Automating your business processes is obviously an essential part of SharePoint. Microsoft’s SharePoint 2010 provides us with multiple ways to implement this automation—by using workflows. This article is to help you get started with this. Check out the resources cited at the end of the article to continue your journey.
There are four ways to implement workflows in your SharePoint sites:
Use the browser and built-in workflow templates: A great way to start making simple workflows. It doesn’t require any tools other than the browser.
Use SharePoint Designer 2010: SharePoint Designer 2010 is free and lets you create powerful and robust workflows using a variety of built-in activities (such as sending an e-mail, creating list items, copying documents, etc.). The resulting workflows are easy to understand, and ownership can be transferred to business users as it seems fit.
Use Visual Studio: This is by far the most powerful and flexible way of creating workflows. However, it requires knowledge of the Visual Studio environment and programming. In addition, once you deploy the workflows, chances are you will need to manage them as well.
Buy workflow-building tools from third-party vendors: There are some really good companies out there with workflow-building package bundles. Some of them are quite affordable and provide great functionality. Check out the recording of a webinar we conducted a while back in which I talked through the limitations of workflows in SharePoint and demonstrated the functionality of a third-party vendor.
If you decide to build powerful workflows without code using SharePoint Designer 2010, you will be happily surprised. There is an immense amount of power and functionality that you get with this software that most people are not even aware of (and did I mention that it’s free!?).
Types of Workflows
The Workflow Designer in SharePoint Designer 2010 is used to create workflows on the currently opened SharePoint site. There are three types of workflows that can be created using SharePoint Designer. Each type of workflow has its reason for existence and should be used by Site Admins, Power Users and Designers of the site. Workflows in SharePoint sites are used to create robust processes using components of the site.
The following is a quick breakdown of how the three SharePoint Designer workflows are used and why you would use them:
List Workflow: Using this mechanism, you attach the workflow directly to a list or library on the site. Use this workflow when you are making a workflow that’s very specific to a list or library and does not need to be later used on a different list or library.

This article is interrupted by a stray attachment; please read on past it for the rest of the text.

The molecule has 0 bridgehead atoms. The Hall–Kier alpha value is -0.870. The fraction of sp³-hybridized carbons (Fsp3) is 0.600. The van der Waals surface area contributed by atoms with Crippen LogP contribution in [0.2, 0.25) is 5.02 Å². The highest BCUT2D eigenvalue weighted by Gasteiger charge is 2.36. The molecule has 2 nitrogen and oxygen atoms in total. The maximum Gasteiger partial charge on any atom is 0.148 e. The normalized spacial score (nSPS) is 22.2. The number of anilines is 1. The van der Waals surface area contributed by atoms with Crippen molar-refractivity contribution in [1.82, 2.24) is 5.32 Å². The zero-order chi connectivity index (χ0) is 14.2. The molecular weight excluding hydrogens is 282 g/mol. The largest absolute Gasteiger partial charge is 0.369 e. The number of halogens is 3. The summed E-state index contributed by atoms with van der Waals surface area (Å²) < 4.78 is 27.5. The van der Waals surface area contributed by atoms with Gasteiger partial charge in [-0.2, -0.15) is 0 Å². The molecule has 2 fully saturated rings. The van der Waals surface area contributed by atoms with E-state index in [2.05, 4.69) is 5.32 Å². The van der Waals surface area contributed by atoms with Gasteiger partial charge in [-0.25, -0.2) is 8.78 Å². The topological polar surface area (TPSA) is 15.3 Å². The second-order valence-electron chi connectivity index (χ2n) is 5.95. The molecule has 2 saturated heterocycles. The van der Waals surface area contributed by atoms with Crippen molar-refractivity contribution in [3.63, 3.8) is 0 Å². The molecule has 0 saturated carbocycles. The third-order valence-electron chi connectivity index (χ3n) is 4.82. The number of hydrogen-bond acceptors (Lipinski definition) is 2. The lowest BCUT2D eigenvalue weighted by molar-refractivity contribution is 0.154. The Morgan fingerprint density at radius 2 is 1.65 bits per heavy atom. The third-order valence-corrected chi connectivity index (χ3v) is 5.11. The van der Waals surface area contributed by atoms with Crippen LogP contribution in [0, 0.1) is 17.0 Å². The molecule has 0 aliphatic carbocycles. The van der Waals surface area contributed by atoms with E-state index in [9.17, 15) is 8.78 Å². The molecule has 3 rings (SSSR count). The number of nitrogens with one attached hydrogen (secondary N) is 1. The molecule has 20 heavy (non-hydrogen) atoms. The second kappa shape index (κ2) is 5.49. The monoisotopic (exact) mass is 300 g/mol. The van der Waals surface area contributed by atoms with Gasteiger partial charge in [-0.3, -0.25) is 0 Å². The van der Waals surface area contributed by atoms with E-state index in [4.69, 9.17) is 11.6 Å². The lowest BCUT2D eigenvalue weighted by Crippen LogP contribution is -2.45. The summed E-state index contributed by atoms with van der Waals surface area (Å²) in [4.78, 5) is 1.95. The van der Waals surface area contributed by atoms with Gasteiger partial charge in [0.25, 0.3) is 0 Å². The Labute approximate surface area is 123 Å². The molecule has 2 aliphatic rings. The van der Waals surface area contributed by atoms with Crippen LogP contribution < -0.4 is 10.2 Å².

Reusable Workflow: This type of workflow is created with reusability in mind. Create a reusable workflow when you intend to attach it to multiple lists/libraries or a content type and use that content type within a list or library.
Site Workflow: Site-based workflow does not require it to be attached to a list or library. It works on the site itself. Use this workflow if you do not want to restrict the automated process to a list or library on the site. For example, you can use the site workflow to take a survey of the site members or to execute a process on a Document Set.
Workflow Designer Interface
The workflow designer interface is where you define the complete logic of the workflow. To put it simply, SharePoint Designer workflows consist of steps that are executed in the order they are placed in the workflow designer. Clicking on the Step button in the ribbon inserts a new step in the workflow designer interface. Within the step, you can place Conditions and Actions. Clicking on the Condition button will show you all of the conditions that are available.
A conditional logic statement is used to look out for a specific possibility. If the condition is true, then whatever is in the conditional block will be executed. Otherwise the workflow process will move on to the next conditional logic statement (if one exists). Programmers have been using the conditional logic construct (If… Else If… Else) for decades. Now information workers also have the power to write their own business logic without coding!
Actions are the actual statements that execute a certain activity (e.g., Creating a List Item, Checking in an Item, Sending E-mail).
SharePoint Designer Workflow Resources
There are a variety of scenarios that can be accomplished with SharePoint Designer workflows. The following resources will provide you with the resources you need to continue your journey:
Asif is an independent SharePoint Trainer and Consultant. He writes for SharePoint-Videos.com.